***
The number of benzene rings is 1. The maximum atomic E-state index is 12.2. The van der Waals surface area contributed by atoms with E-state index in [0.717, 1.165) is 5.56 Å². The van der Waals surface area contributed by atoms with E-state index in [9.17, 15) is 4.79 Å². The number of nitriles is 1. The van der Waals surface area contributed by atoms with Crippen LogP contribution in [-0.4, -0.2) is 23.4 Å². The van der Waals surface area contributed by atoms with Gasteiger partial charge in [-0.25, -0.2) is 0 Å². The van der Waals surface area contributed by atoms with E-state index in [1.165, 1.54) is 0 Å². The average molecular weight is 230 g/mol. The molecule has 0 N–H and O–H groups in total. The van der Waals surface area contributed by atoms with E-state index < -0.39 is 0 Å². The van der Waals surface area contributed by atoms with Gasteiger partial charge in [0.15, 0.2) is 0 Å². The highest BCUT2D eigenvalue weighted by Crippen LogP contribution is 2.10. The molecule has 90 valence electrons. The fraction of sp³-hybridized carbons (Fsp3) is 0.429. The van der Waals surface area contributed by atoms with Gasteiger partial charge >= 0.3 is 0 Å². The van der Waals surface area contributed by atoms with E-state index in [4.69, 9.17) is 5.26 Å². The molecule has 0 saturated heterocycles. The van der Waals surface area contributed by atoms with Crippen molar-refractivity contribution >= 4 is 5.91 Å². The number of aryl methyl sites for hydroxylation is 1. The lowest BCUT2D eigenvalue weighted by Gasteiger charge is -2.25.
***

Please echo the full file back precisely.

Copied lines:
The number of benzene rings is 1. The maximum atomic E-state index is 12.2. The van der Waals surface area contributed by atoms with E-state index in [0.717, 1.165) is 5.56 Å². The van der Waals surface area contributed by atoms with E-state index in [9.17, 15) is 4.79 Å². The number of nitriles is 1. The van der Waals surface area contributed by atoms with Crippen LogP contribution in [-0.4, -0.2) is 23.4 Å². The van der Waals surface area contributed by atoms with Gasteiger partial charge in [-0.25, -0.2) is 0 Å². The van der Waals surface area contributed by atoms with E-state index in [1.165, 1.54) is 0 Å². The average molecular weight is 230 g/mol. The molecule has 0 N–H and O–H groups in total. The van der Waals surface area contributed by atoms with E-state index < -0.39 is 0 Å². The van der Waals surface area contributed by atoms with Gasteiger partial charge in [0.15, 0.2) is 0 Å². The highest BCUT2D eigenvalue weighted by Crippen LogP contribution is 2.10. The molecule has 90 valence electrons. The fraction of sp³-hybridized carbons (Fsp3) is 0.429. The van der Waals surface area contributed by atoms with Gasteiger partial charge >= 0.3 is 0 Å². The van der Waals surface area contributed by atoms with E-state index in [4.69, 9.17) is 5.26 Å². The molecule has 0 saturated heterocycles. The van der Waals surface area contributed by atoms with Crippen molar-refractivity contribution >= 4 is 5.91 Å². The number of aryl methyl sites for hydroxylation is 1. The lowest BCUT2D eigenvalue weighted by Gasteiger charge is -2.25.